• Reynolds: “Focus on change management and training.”
  • Shringarpure: “Get an executive sponsor as high up in the company as you can. Don’t be afraid — pull the band aide off as quickly as possible and prepare the executive board for the lumps.”
  • Mullis: “There are insurance policies out there to help you. We now have access to SAP developers, and we know that’s going to be helpful when we hit hurdles, and we’ve also tied in internal and external audit support.”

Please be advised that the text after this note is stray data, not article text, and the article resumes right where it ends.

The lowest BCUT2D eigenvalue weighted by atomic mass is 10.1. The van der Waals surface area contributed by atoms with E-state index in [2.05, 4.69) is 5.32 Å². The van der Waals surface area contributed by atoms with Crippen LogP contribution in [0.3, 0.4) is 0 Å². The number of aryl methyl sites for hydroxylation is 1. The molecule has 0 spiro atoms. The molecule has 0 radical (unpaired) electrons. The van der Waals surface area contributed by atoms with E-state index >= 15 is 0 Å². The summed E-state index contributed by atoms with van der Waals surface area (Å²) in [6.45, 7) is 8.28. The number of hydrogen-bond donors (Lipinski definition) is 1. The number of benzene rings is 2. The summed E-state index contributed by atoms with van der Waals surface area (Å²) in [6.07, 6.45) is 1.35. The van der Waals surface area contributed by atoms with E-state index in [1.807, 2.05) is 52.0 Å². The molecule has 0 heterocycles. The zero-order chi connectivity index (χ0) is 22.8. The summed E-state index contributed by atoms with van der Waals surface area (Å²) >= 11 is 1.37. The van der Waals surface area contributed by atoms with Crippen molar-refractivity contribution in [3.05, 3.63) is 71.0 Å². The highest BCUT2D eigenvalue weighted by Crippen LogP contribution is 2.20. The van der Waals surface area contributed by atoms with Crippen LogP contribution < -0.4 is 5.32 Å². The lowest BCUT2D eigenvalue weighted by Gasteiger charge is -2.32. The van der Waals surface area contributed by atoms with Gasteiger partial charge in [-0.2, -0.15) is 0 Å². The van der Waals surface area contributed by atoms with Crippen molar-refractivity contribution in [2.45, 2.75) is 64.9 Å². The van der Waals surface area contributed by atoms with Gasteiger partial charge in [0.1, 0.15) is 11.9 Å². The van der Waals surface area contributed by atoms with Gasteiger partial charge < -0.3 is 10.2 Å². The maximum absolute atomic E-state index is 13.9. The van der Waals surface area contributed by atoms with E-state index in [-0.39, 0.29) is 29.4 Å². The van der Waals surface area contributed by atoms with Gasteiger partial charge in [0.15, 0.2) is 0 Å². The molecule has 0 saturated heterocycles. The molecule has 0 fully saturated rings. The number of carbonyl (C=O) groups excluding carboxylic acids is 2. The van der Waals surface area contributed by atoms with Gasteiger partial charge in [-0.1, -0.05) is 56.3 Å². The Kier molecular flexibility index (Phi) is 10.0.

For more insight, check out some of the other sessions at the virtual event, and be sure to tune into today’s 3pm session “Executive View: Inside GEA Group’s Transformation Strategy using SAP S/4HANA and the Cloud,” which will be an interactive discussion with Christian Niederhagemann, CIO of GEA Group, and Thomas Saueressig, Member of the Executive Board of SAP SE, about how the food giant worked with SAP to move from a very heterogeneous landscape to a cloud-first strategy.